COCONUT CREEK, Fla. (Oct. 16, 2019) – On a recent visit, Minuto de Dios and Food For The Poor talked about a shared vision for how they can help Venezuelan migrants rebuild their lives in Colombia.
The two charities want to provide counseling and job skills training to Venezuelans who have fled to Colombia because of their home country’s economic collapse.
An estimated 30,000 Venezuelans are entering Colombia every day, including about 5,000 in the border city of Cucuta.
“We have a very huge demand waiting to be satisfied. The poor come to Minuto de Dios every day looking for direction and help,” said Dr. Alonso Ortiz, Executive Director of Minuto de Dios, a Colombian nonprofit organization. “We have talked to Food For The Poor to see what is the best way to assist the migrants.”
Ortiz was among the key leaders of Minuto de Dios who recently visited Food For The Poor’s Coconut Creek headquarters.
“We share a dream to lift people out of poverty, not just to give them something,” said Food For The Poor Executive Vice President Ed Raine. “We are really dreaming big. This is exactly the right foundation, the right combination of partners to be able to do something quite extraordinary.”
One example of that is Maria, a Venezuelan immigrant and mother of two children, who is running her own small business. She received a food cart to sell empanadas, fried potatoes and arepas.
Maria was a successful real estate agent in Venezuela before the country’s economic crisis. As conditions spiraled downward, her husband left her and migrated to Ecuador.
With two young daughters to feed, Maria left them in the care of her sister while she walked and hitched rides for 15 days to get to Colombia. She struggled to earn enough money to send back to her sister and to save enough to bring her daughters to Colombia. She sold arepas from a coffee container but made very little money.
When she finally could return to get her daughters, she only had enough money to pay for the bus trip. They did not eat for 19 hours.
“My heart was swollen with longing and pain for my girls,” she said. “The thought of getting my girls is what kept me going. Every day when I walked by the playground, I couldn’t look or I would start crying. I felt hollow.”
As part of Minuto de Dios’ program, Maria received counseling and training in a community development center to assure her success.
“I felt depressed before I heard about the program. The program gave me hope,” Maria said. “When you own your own business, you have pride.”
Maria Ramirez, a psychologist with Minuto de Dios, said Maria’s determination to be reunited with her daughters was a “resurrection.”
“She is so resilient,” Ramirez said. “The love of a mother, the value of her children – it’s what helped her and made her push through.”
About 80 percent of the businesses funded by Minuto de Dios have been successful, and staff credits that success to a strong focus on counseling, training and identifying and meeting needs in the marketplace.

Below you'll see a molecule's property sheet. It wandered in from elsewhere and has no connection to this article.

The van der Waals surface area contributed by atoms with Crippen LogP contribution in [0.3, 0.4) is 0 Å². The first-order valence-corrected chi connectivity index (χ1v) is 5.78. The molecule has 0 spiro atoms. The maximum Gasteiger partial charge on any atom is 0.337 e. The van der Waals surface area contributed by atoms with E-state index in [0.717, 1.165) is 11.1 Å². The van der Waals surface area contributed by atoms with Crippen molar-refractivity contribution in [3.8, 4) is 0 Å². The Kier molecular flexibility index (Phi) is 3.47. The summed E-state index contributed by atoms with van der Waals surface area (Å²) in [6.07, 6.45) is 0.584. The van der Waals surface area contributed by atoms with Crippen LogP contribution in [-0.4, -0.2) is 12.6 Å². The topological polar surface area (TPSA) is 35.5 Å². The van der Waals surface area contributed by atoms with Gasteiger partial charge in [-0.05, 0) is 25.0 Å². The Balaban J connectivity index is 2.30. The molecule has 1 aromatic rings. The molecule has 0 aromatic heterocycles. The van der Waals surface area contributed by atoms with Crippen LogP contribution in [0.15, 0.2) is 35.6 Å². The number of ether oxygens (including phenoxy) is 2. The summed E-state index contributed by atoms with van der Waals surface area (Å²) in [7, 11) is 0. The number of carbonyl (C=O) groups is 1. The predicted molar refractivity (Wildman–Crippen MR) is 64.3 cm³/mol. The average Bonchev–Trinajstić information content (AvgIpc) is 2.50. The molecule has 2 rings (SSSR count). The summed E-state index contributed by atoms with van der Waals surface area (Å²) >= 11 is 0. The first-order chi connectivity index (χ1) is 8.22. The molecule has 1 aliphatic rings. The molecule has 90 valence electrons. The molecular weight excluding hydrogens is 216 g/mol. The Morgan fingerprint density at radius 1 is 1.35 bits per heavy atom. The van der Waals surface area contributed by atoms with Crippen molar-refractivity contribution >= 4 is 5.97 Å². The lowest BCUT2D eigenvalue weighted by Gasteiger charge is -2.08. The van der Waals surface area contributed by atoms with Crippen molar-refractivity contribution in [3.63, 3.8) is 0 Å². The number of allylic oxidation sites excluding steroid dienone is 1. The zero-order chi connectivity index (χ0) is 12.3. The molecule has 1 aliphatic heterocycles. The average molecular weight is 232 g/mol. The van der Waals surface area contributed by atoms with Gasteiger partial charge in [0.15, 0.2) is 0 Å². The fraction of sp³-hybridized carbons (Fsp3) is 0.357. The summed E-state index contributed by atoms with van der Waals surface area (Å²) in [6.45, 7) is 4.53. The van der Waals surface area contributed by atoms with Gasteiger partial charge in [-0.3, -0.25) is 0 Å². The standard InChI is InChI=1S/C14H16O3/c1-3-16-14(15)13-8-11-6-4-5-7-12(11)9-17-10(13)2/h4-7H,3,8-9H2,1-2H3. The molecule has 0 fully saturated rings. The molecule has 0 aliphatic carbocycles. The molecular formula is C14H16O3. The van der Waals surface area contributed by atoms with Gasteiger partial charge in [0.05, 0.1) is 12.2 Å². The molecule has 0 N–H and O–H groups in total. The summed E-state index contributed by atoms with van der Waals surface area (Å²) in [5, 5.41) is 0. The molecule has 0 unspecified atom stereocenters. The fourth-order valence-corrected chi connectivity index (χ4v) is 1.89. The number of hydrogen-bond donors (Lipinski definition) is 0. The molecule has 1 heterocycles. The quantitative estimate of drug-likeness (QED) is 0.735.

A selection committee chooses businesses that have a high chance of thriving before a viable business plan is created. As part of the counseling, staff assesses each person’s readiness to run their own micro-business. Workshops provide training for professions such as motorcycle repair or computer technology.
“In Colombia, we are in situations that are like the sharpest part of the knife, such as the border,” said Fr. Camilo Bernal, Vice President of Minuto de Dios. “I really think Food For The Poor will be the best partner to help us find an answer that is authentic and genuine for families who are in need.”
Last November, proceeds from Minuto de Dios’ annual Banquet of the Million went toward programs to help the migrants. For 58 years, the Banquet of the Million has brought together Colombians at a humble dinner of bread and soup to raise funds for the poor.
Minuto de Dios’ goal is to create 2,000 projects like the one Maria benefited from to help not only Venezuelan migrants, but Colombians in need as well.
“Their work is lifting the poor out of poverty by helping them land jobs, teaching valuable skills and providing them the equipment and tools to succeed,” Raine said. “This is our shared vision.”
For more 60 years, Minuto De Dios has been dedicated to providing counseling, job training and homes to poor families while empowering them to manage their own success and development. The organization got its name from one-minute radio spots, which later moved to TV, where Fr. Rafael García Herreros would discuss a specific religious topic for exactly one minute. The program has continued uninterrupted after his death in 1992. After 61 years, more than 13,000 segments have aired.
In addition to micro-enterprise development, Food For The Poor is teaming up with longtime partner Feed My Starving Children to ship 36 tractor-trailer loads of MannaPack rice meals over the next 18 months to feeding centers in Cucuta, serving more than 8,000 Venezuelan migrants daily. The Order of Malta is transporting and distributing the meals.
To help Venezuelan migrant families in Colombia, go to www.FoodForThePoor.org/crisis
Food For The Poor, one of the largest international relief and development organizations in the nation, does much more than feed millions of the hungry poor primarily in 17 countries of the Caribbean and Latin America. This interdenominational Christian ministry provides emergency relief assistance, clean water, medicine, educational materials, homes, support for orphaned or abandoned children, care for the aged, skills training and micro-enterprise development assistance. For more information, please visit www.FoodForThePoor.org.